Unwrapping today’s chocolate story: troublesome BMJ news release

The following is a guest post by Kevin Lomangino, one of our story reviewers on HealthNewsReview.org. He is an independent medical journalist and editor who is currently Editor-in-Chief of Clinical Nutrition Insight, a monthly evidence-based newsletter which reviews the scientific literature on nutrition for physicians and dietitians. He tweets as @Klomangino.


Misreporting of Observational Studies: Can Scientific Journals Help?

Readers of this blog know that there can be a huge gap between what scientific evidence tells us and what gets reported to the public by the media. And perhaps nowhere does this chasm yawn as widely as it does in the field of nutrition research, with its steady stream of observational studies linking particular foods and nutrients with risk of various diseases.

Even though they are not designed to prove cause and effect, these studies inevitably get reported with overblown headlines about how coffee, for example, “reduces cancer risk” (or maybe it “increases” risk?) and olive oil
“cuts stroke risk.”

Gary has discussed the many reasons why journalists tend to sensationalize these kinds of studies, including the lack of time, space, and training needed to report more thoroughly. An important, but less appreciated, factor is the influence of press offices at scientific journals and at academic institutions. In an effort to increase publicity for their authors and organizations, they sometimes encourage journalists to pump up these studies beyond what the evidence warrants.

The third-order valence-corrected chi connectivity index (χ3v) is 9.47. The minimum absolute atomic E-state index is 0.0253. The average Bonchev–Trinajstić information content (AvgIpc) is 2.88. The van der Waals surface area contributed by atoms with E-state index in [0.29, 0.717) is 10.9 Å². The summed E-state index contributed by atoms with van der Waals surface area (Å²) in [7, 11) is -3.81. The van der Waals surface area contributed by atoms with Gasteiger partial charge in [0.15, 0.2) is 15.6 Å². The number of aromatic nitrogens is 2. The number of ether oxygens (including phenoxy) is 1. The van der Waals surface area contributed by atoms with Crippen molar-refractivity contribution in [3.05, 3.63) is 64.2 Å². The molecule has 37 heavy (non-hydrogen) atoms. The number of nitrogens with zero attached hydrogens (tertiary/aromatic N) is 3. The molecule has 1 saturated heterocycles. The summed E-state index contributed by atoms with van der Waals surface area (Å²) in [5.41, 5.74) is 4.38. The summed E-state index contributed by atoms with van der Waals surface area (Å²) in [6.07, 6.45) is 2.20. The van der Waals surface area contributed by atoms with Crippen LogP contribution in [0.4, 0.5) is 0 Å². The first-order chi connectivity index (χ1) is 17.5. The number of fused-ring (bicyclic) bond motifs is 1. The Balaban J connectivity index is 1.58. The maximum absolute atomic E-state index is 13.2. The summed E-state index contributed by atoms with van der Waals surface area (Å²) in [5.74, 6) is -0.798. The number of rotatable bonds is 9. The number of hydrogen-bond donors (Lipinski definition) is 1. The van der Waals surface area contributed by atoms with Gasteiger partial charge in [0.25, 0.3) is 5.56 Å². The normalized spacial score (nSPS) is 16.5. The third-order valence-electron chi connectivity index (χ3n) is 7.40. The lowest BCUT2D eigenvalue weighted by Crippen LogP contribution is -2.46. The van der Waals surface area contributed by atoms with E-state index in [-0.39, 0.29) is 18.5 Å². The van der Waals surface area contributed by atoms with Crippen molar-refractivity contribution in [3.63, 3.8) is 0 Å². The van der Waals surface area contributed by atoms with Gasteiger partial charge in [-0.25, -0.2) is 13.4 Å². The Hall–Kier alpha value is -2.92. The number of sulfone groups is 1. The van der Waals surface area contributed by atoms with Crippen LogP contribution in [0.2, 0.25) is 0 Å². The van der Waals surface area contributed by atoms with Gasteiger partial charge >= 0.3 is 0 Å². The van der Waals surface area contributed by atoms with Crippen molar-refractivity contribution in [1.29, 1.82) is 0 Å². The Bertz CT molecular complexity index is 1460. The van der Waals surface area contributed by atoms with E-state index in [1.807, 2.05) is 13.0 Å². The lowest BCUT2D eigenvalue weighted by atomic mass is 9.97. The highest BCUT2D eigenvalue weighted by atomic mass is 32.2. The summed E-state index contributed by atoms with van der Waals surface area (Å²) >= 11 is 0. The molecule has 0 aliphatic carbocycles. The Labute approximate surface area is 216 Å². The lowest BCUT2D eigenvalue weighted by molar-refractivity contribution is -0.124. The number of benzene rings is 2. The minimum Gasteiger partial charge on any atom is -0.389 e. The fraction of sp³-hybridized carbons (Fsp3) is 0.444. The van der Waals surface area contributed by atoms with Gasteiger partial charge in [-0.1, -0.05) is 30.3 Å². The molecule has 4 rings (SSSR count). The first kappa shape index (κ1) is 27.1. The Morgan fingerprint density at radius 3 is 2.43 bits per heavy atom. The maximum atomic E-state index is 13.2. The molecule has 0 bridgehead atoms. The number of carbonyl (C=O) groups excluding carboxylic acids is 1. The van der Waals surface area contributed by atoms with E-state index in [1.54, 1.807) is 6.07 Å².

BMJ news release.jpg

Consider a press release put out last week by the BMJ – British Medical Journal – with the following headline: “It’s official – chocolate linked to heart health.”

Intrigued by the headline (as the BMJ no doubt hoped I would be), I searched the release for an indication that some prestigious independent body – the Institute of Medicine? a World Health Organization expert committee? – had come together to evaluate the evidence on chocolate’s cardiovascular effects. As unlikely as I found that prospect, I recognized that it could justify an “official” declaration of an association between chocolate and heart disease outcomes.

But no: the “official” designation was apparently bestowed by a headline writer in the BMJ press office. It was prompted by the publication of a study that found a correlation between high levels of chocolate intake and lower risk of cardiovascular disease and stroke.

As with all observational studies (or, in this case, a meta-analysis that pooled data from 7 observational studies), the study had many important limitations that were well catalogued by the authors in their paper. They note that “the available literature on this topic is limited and novel” and that more studies are required “to confirm or refute the results” of the analysis. To its credit, the BMJ referred to some of these limitations high up in the press release, which noted that the results might be explained “by some other unmeasured (confounding) factor” besides chocolate.